UK power group Drax submits plans for 500 mln stg Scottish hydro project

An employee works inside the control room at Drax power station in Drax
An employee works inside the control room at Drax power station in Drax, northern England, February 16, 2011. REUTERS/Nigel Roddis

LONDON, May 17 (Reuters) - British power generator Drax (DRX.L) has applied to build a new 500 million pound ($613 million) underground pumped storage hydro power station at its existing Cruachan hydro plant in Scotland, the company said on Tuesday.

Pumped hydro plants work by pumping water uphill to an upper reservoir and then releasing it to enable to water to flow downhill through turbines to produce electricity when it is needed.

Developers of the technology say it can help to balance out a growing amount of renewable electricity on the power grid, using their surplus renewable power when demand is low to pump the water and storing it so it is ready to be released when demand high.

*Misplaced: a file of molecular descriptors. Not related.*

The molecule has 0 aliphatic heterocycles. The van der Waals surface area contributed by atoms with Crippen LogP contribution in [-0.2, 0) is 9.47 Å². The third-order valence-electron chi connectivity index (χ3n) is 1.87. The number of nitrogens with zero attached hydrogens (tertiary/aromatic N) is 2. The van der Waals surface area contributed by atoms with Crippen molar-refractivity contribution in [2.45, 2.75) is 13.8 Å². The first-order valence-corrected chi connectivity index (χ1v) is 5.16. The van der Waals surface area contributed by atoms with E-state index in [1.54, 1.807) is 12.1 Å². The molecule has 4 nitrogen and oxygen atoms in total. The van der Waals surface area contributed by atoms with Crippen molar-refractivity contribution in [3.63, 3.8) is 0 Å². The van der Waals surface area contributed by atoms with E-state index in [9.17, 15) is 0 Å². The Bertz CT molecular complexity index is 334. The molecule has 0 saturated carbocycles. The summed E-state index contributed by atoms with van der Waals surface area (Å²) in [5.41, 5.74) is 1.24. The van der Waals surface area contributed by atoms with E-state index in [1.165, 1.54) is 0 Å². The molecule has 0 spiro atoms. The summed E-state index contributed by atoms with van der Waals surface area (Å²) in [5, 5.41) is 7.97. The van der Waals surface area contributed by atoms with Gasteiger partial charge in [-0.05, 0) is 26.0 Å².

“When the wind isn’t blowing and the sun isn’t shining this is when you need your long duration energy storage to kick in and fill that gap,” Ian Kinnaird, Drax’s Scottish Assets Director, told Reuters in an interview.

He expects the planning approval will take around one year, with construction of the 600 megawatt plant beginning in 2024 and taking around six years to complete.

Kinnaird said the company would need market support from the government to enable it to go forward with the 500 million pound investment needed to build the project.

He said the company was seeking support like the cap and floor regime used to incentivise power interconnectors between countries which sets a minimum return developers can expect but also caps the amount of revenue they can make.

The British government’s Energy Strategy, published last month, said it was seeking to develop appropriate policy to enable investment in long-duration energy storage. read more

($1 = 0.8163 pounds)

Reporting By Susanna Twidale. Editing by Jane Merriman

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